The first one who comes to mind is Tom Mastny, who was unflappable in the closer's role in August. He struggled in September, and the Indians, when all was said and done, claimed he had some shoulder issues toward the end of the season. I'm not sure how much those problems affected Mastny's pitching, because he never said a word about the injury to reporters. What I can say with great certainty is that the league adjusted to the rookie's stuff.

Still, one can't ignore Mastny's stretch of five saves in his first five opportunities. He showed in that time that he has the right mind-set for the job.

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The next name to consider might come as a surprise, but his numbers speak for themselves. Matt Miller has a sidearm delivery, hits 90 mph about as often as my Mitsubishi does on Euclid Avenue and barely pitched this season because of elbow trouble.

But look at Miller's numbers: He's 2-for-4 in career save opportunities, he's given up exactly four homers in 105 big-league innings and his career ERA of 2.74 -- especially with the injuries factored in -- is nothing to scoff at.

Manager Eric Wedge said that Miller's obscure delivery probably would preclude him from getting a ninth-inning job. There's always a fear that left-handed hitters will pounce on right-handers who have sidearm deliveries. But lefties have hit just .234 (26-for-111) off Miller in his career.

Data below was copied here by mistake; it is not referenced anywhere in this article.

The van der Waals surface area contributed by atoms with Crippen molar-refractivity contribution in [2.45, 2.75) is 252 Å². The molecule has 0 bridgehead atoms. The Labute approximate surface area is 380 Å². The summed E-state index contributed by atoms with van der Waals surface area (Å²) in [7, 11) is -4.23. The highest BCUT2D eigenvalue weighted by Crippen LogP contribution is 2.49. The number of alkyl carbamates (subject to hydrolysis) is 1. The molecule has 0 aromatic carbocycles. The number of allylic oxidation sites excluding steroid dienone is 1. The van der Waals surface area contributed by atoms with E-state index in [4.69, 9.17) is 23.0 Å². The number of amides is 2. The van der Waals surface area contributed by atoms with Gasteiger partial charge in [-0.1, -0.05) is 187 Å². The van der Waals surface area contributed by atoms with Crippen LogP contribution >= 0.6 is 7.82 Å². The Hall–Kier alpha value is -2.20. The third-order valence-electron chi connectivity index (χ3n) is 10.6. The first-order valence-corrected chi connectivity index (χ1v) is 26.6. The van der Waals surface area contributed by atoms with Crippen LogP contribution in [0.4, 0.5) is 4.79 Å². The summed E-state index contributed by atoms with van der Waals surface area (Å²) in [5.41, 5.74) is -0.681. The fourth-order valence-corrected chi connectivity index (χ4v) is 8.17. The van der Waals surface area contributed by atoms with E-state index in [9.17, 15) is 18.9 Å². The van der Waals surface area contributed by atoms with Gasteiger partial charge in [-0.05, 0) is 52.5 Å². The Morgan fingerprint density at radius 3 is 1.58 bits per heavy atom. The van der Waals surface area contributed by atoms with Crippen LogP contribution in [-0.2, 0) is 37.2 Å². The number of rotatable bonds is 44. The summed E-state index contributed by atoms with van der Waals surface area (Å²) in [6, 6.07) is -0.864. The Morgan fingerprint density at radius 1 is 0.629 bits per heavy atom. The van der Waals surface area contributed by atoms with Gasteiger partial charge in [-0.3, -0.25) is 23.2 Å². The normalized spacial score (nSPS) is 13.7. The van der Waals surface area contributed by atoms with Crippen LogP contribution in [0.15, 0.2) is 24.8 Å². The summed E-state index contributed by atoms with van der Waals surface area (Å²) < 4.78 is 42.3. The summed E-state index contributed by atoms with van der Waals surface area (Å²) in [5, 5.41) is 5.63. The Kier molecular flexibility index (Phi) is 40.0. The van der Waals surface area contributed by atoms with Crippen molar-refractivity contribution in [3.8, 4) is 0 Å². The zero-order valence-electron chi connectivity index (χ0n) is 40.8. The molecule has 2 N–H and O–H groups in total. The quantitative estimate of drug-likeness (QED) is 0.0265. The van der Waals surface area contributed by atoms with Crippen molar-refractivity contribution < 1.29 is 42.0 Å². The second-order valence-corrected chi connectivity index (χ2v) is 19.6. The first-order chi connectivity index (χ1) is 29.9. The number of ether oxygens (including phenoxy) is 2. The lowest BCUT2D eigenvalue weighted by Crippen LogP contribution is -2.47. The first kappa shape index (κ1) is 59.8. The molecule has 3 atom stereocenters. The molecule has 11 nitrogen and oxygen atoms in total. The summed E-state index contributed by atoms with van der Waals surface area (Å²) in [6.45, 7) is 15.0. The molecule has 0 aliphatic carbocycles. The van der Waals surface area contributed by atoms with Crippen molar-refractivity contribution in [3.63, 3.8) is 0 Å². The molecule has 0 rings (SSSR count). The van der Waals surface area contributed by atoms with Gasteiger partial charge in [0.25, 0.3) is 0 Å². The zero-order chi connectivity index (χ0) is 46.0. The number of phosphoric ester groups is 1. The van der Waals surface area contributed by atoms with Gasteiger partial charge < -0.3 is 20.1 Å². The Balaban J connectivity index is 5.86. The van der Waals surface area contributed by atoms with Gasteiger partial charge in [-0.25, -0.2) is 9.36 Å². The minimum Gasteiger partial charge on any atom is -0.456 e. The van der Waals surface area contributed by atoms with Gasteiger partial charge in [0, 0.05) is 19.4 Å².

If Fernando Cabrera, who's out of options, ever learns to consistently control his fastball, he'll shoot to the top of this list. For now the Indians would just be happy to see him earn a job in middle relief. And Jason Davis, also out of options, has shown that he can close at the Triple-A level, but prolonged big-league success has always eluded him.

What in the world happened to Guillermo Mota? He couldn't get my grandmother out when he played with the Tribe, but since the trade to the Mets, he's done a fabulous job. Was it the coaching staff? Was pitching in a pennant race something that made him excel? Is pitching in the National League that much different than the American League? Go figure.
-- Brian G., LaGrange, Ohio

Well, first off, Brian, let's not be so quick to dismiss the skills of your grandmother. As for Mota, he did a lot of work on his mechanics with the Indians' coaches behind the scenes. Perhaps it took a change of scenery and a new opportunity for those alterations to set in.